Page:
May 13, 1978
Winterland has rightfully earned it’s reputation as the ultimate rock palace. Because it is constructed to have the large central floor there is a sense of unity in the audience, reinforcing the tribal nature of Rock’s rhythmic pulse. The acoustics are overwhelming in their intensity.
A local new wave band, The Readymades, opened the show. their music is compact and melodic, strongly influenced by the groups of the British Invasion such as the Who. In fact, their closing number was “The Kids are Alright,” and early Who single. The lineup consisted of two guitars (one a bright blue Richenbacher), a bass, drums, and keyboards. Lead singer Jonathan Postal put on a provocative performance. In Joel Selvin’s review of this same concert, he called them outstanding. I would agree; they have charisma.
The next act, The Greg Kihn band, was perhaps more technically complex, but I thought the lyrical content and basic structure of their songs rather insipid. I was too disconcerted to notice the lineup, because at this point I nearly suffocated in the crows. I was flush against the 5′ stage. I am 4’11”, and the surrounding people were also trying to get as close to the stage as possible, that is the surrounding couple thousand people. so, in a typical ‘teenager at a rock concert’ fashion I hyperventilated and had to be pulled up onto the stage out of the crows. and all this occurred after Patti Smith came on .
This stage rushing occurred because Patti Smith is a cult figure, a poet whose art student following is close to fanatic. I must confess that I am one of these fanatics. So of course I was wildly upset to have lost my place in the crows. I did however, get a good view in the long run.
Patti Smith aand her band are almost one entity; she has worked closely with them for several years. She and her guitarist, former rock critic Lenny Kaye, used to play solo gigs together in the early seventies; her poetry set to improvised rock guitar. I talked to Lenny and to Ivan Kral, the bass player, before the concert. They were amiable people who were surprised at the amount of attention the group was getting in the media and from the people. Lenny plays a Stratocaster, Ivan, a Les Paul. The drummer, Jay Dee Daughterty, is a superbly simple rock drummer in the tradition of Charlie Watts who is also proficient in reggae-influenced numbers. The keyboardist, Bruce Brody, who is the newest member of the group, replacing Richard Sohl, is a subtle and inventive player, although his improvisation is not as sparkling as his predecessors.
They opened the show with an intense, driving “Rock ‘n; Roll Nigger”, Patti’s analogy of the artist outside of society. It was a peculiar choice for an opening number, for although it is suitably rousing, it has gotten mixed criticism regarding the lyrical content: “Baby was a black sheep/baby was a whore/ you know she got big well she’s gonna get bigger/ baby’s got her hand got her finger on the trigger/ Baby baby baby was a rock ‘n’ roll nigger.” The song is obviously autobiographical, a “nah-nah” to all the critics who said she wouldn’t make it because she couldn’t sing.
But Patti can sing; her voice is actually quite miraculous. Previous to Patti, there had never been a true woman rock vocalist. all cries of “Janis!” must be hushed; Janis was a blues singer. Patti doesn’t sing prettily, but in an earthy, sensitive, chest voice alternating moans and growls and delicate floating sequences. Her trademark is her sudden screaming ends of phrases, reminiscent of James Brown, Tina turner, and Little Richard.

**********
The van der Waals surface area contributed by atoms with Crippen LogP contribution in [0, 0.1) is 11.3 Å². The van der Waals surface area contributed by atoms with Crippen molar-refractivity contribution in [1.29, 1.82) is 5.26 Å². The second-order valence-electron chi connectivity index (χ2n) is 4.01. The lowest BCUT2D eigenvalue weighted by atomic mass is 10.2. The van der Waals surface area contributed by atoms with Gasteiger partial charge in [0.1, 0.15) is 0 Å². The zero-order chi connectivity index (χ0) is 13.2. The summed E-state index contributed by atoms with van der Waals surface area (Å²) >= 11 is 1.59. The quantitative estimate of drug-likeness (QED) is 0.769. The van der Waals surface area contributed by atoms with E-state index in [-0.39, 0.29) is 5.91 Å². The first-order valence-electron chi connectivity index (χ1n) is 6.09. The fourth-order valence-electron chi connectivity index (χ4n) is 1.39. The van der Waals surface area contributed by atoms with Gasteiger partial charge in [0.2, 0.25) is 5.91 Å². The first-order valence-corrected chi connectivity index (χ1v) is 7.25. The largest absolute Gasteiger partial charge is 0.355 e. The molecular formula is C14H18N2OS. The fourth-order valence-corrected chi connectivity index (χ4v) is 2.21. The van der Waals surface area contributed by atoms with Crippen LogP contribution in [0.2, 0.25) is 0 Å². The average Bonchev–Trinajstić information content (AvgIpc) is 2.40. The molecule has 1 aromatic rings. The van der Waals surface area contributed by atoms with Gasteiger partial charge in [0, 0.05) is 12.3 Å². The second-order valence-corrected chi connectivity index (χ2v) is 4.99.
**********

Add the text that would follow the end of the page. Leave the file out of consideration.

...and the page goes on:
following “Rock ‘n’ Roll Nigger”‘s pounding ‘outside of society’ chorus as “Kimberly:, a song from her first record. It is a mesmerising melody with heavily accented drums and whirling keyboards. The next song, “Redondo Beach,” also from the first record, was a reggae elegy on the suicide of a young girl.
They performed several songs from the new record, “Easter,” including the title cut, a long a wandering tune about Rimbaud, “Till Victory,” a defiant anthem, “Privilege (Set Me Free), a desperate plea to God in which she recites the Lord’s Prayer, “Space Monkey (25th Floor)” on which she played lead guitar for about five minutes, ecstatically, “Ghost Dance,” the beautiful, African-like chant in which the backups are constantly ringing, “we shall live again”, and the profoundly sensual “Because the Night,” co-written by Bruce Springsteen, and currently #7 on the KFRC charts. It is the highest a new wave single has ever been on the US charts.
The surprise of the evening came when she sang Debby Boone’s (Pat Boone’s daughter and contemporary female counterpart) “You Light Up My Life,” I refer to Joel selvin’s review: “Archetypically, Patti Smith is as remote from Debby Boone as it is possible to be in the already diverse world of popular music, but smith was trying to make a point about her maturation as a rock artist to the near sold-out throng at Winterland.”
Onstage Patti is remarkable. Her delightfully androgynous interpretive gestures and ecstatic dances are utterly genuine and spontaneous. she talks to her audience, singles people out; she truly communicates, a unique phenomenon in this age of aloof rock stars. I talked to her very briefly at the Mabuhay Gardens the following night. I could write for pages about her sparkling artistry, but this is supposed to be a brief concert report. At any rate, the concert was the best I’d ever been to, as Selvin says, “right up there with classic performances by rock greats like the Rolling stones or The Who.
And for the record, to prove that she is a true rocker, Patti performed incredible cover versions of The Who’s “The Kids are Alright” and “My Generation,” Them’s “Gloria,” and Elvis’ “Jailhouse Rock.” Patti Smith is Rock ‘n’ Roll.